Why do you need an audio interface? Can’t you record your instruments using the built-in sound card? Of course, the answer to this question is a bit more complicated than standard yes or no.
Technically speaking a sound card is an audio interface, but it has worse sound quality than an audio interface and is limited in a number of audio inputs and outputs. Most sound cards offer only a 3.5 mm microphone and headphone jack.
The other things that can degrade the sound recording quality are latency, vibrations, or radio interference. Sound cards are good when you need to connect Hi-Fi speakers and play compress audio, but if you are serious about recording music, you need an audio interface that offers good sound quality and additional types of inputs for connecting instruments and microphones.
Behringer U-Phoria UM2 seems to be a great candidate for your first audio interface. Let’s find out whether it’s worth the price
|Max sample rates||48 kHz|
|Simultaneus I/O||2 x 2|
|Inputs||1 x XLR/TRS combo, 1 x ¼”|
|Outputs||1 x Stereo, 1 x ¼”|
Design and built quality
Behringer UM2 offers a black and silver casing. What shouldn’t be surprising, is that at this price you won’t get a top-notch quality metal chassis. The audio interface is entirely made of plastic – there are no metal parts on the outside of the device. Chassis seems surprisingly well built with nothing feeling lose.
The plastic knobs are located on the top, which is not a popular place in other audio interfaces, even those from Behringer, which are located on the front. Probably Behringer wanted to keep the size of the device as compact as possible. This location seems to be a very intuitive place for the knobs, which are easily reached for adjustments.
The Behringer UM2 is designed with portability in mind. But remember that it’s plastic, so you should treat it with proper care.
The Behringer UM2 offers two inputs on the front. One of them is an XLR / TRS ¼ inch (6.35 mm) combo, and the second connector is ¼ inch (6.35 mm).
The XLR connector is used to connect a professional microphone, a TRS for electronic instruments, such as keyboards, bass guitars or electronic drums.
Each input has two associated LEDs on the front panel, which are located to the right of them. The green one indicates that a signal has been detected and the red one shows when the signal is clipping.
There are two other LEDs. The orange one tells you whether the device is on, and the red one, called +48 V indicates whether the Phantom Power is on. Phantom Power is used to power the dynamic or condenser microphone.
On the right side of the front panel, there is a headphone jack for monitoring. The normal signal goes from a microphone to an interface through USB, to your software and back. This creates latency.
To avoid this, you can use the direct monitor button. It gives you a signal directly from a microphone, so if you are recording with software there is almost zero delay.
On the back, there are two RCA analog outputs and the switch to turn on/off the Phantom Power.
It’s powered through USB, so you just plug it into a computer and don’t have to use any other source of power. Just plug your microphone and instrument and record right away.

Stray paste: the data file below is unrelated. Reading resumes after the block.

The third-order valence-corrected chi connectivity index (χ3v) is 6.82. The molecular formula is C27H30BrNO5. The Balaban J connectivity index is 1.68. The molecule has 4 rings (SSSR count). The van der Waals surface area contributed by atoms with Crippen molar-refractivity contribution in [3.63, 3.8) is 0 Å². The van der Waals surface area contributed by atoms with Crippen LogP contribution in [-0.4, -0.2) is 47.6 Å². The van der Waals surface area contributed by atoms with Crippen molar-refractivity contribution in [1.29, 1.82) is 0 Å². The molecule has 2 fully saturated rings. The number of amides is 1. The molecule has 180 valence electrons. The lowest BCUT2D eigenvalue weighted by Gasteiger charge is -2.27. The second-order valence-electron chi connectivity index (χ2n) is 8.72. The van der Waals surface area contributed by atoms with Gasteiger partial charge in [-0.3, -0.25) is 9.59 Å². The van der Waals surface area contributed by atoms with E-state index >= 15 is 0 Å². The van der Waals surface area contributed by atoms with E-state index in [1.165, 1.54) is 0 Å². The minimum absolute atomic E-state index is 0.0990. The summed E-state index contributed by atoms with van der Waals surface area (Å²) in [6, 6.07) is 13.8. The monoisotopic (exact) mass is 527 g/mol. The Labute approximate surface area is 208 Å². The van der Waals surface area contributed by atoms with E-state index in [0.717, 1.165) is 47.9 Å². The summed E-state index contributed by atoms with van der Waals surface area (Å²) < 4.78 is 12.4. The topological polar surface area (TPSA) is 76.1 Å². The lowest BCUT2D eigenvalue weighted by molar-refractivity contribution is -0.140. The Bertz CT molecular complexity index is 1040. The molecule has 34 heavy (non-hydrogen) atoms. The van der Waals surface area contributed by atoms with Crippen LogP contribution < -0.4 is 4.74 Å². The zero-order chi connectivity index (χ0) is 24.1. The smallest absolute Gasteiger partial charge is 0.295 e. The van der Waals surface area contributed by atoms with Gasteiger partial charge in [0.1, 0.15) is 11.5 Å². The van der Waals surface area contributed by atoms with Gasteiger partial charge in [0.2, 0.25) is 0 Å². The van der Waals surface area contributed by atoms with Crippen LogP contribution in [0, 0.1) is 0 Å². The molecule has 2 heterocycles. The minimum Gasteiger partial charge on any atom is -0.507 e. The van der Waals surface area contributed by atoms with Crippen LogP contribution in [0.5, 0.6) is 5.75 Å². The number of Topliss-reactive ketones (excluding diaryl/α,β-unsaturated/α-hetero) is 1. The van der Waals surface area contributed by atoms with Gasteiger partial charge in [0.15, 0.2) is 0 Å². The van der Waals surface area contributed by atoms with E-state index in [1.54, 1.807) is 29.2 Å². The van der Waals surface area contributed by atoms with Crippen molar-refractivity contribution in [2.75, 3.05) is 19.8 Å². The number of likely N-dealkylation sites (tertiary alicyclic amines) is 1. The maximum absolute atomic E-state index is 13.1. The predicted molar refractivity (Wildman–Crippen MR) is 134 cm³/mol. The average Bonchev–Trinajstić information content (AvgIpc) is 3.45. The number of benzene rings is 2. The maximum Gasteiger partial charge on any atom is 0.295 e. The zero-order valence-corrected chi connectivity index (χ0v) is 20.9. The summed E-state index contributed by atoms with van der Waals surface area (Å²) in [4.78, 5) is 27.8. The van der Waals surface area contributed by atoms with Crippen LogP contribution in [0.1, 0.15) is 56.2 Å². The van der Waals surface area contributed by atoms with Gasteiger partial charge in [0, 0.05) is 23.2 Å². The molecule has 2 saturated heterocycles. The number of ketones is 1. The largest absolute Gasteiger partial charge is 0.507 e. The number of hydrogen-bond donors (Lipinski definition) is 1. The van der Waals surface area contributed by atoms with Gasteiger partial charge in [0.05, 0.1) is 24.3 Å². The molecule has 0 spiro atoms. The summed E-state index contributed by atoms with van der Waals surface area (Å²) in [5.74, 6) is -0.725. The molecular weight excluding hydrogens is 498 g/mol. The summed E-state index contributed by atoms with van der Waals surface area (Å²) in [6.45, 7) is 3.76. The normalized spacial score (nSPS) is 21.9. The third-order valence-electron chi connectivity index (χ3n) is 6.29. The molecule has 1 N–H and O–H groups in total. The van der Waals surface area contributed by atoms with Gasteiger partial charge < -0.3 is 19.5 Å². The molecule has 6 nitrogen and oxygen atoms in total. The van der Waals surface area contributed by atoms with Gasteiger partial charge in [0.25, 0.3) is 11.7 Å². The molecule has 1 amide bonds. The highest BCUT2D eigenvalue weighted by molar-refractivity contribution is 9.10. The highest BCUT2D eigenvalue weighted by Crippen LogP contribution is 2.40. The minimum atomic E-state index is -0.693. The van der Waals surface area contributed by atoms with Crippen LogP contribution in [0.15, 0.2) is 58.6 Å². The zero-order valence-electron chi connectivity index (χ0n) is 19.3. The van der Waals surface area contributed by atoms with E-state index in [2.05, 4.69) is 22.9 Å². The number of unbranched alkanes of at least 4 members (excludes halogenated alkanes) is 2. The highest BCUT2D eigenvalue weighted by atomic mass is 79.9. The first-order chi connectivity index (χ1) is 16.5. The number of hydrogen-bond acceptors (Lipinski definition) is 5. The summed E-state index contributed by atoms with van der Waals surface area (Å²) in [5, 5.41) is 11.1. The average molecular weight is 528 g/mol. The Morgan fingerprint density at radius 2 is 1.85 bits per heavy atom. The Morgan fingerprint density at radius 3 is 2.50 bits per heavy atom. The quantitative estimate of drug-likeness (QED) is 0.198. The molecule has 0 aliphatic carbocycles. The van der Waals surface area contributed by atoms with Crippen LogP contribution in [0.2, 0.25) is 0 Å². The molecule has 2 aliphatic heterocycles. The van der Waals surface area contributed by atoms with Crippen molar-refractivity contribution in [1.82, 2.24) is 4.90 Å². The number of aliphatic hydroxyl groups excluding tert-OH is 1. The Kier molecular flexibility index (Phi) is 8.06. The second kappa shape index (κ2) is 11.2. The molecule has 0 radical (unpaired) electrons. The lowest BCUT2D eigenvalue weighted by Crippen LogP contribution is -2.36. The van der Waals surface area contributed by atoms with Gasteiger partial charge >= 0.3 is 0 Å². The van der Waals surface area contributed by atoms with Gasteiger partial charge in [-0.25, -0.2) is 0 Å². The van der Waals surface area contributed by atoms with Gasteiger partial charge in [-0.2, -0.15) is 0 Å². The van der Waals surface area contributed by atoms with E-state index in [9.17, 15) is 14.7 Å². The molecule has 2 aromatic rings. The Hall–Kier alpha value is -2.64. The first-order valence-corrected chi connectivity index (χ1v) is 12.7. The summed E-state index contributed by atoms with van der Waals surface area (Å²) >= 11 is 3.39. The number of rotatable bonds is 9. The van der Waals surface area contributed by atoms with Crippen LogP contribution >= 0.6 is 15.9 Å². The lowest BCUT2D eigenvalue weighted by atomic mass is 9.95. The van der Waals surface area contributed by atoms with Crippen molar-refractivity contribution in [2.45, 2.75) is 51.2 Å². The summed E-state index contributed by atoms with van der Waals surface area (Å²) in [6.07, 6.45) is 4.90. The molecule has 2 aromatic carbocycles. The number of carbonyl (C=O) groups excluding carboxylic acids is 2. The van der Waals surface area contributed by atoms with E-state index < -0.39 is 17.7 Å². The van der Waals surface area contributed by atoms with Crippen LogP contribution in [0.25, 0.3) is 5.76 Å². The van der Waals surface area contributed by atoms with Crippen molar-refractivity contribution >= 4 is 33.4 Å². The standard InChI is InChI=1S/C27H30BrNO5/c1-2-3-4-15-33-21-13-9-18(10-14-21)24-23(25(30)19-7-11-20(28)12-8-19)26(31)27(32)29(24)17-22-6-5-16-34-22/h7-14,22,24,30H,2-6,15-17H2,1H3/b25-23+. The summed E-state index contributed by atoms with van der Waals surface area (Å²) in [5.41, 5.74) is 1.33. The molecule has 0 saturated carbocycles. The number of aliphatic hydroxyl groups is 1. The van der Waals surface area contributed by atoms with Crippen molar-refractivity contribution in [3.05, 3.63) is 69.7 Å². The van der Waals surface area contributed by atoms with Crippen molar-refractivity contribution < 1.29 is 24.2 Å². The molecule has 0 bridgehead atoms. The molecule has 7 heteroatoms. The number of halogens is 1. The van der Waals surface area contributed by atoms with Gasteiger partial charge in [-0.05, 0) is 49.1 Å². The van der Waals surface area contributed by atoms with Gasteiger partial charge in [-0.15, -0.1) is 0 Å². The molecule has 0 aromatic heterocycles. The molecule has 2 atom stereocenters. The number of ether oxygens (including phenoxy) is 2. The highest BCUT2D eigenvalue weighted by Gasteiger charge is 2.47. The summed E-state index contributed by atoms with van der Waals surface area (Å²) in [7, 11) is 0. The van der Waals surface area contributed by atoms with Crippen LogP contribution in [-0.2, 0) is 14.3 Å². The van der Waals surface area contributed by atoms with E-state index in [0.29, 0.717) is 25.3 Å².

The UM2 interface is a low latency device, which is surprising. It’s very important for someone who records a lot of vocals and guitars. At this price point, you can’t beat Behringer in terms of recording quality and features.
But there is something that I feel is going to be a major disadvantage, that other devices (also from Behringer) don’t have, namely the UM2 is limited to 16-bit / 44 kHz, which is ok for streamers and podcasters, but a serious musician should look for 24-bit devices (Scarlett Solo vs Behringer UM2).
The higher 24-bit device is required if you want to listen to the samples in your DAW with much more depth, and there are noticeable differences compared to 16-bit interfaces.
Overall the UM2 interface sounds clear and the gain levels, thanks to clipping indication, are under control.
Normally the headphone outs on low-cost devices are cheaply made and underpowered, but in UM2 the headphone amp is quite loud. It would be great if there was a separate knob where you could control the volume control of the headphones. If you really need this, you have to pay at least twice as much for UMC202HD.
If you want to set up the UM2 on a Mac, you can just plug it in. You don’t have to install any drivers.
On Windows, it’s a bit more complicated. You have to download and install a free 3rd party driver called ASIO4ALL. It’s a hardware-independent ASIO driver for WDM audio devices.
When you buy an audio interface, it usually comes with an included DAW. In this case, it is the lite version of Tracktion. But it’s not included in the box. You have to register the product with Behringer to get your download code for Tracktion.
Pros and Cons
– Decent plastic chassis
– Phantom power
– Direct monitoring
– Comes with an included software
– Loud headphone volume
– Only 16-bit/48 kHz playback
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UM2 is a great audio interface for an amateur musician, podcaster, or streamer. It’s cheap, light and has a decent build quality. The biggest disadvantage is that it offers only 16-bit/48 kHz playback which is not enough for professional musicians.
If you are serious about your musical career, you should choose something more powerful, such as Behringer UMC202HD or look at Focusrite devices (Behringer UM2 vs Scarlett Solo or Focusrite 2i2 vs 2i4).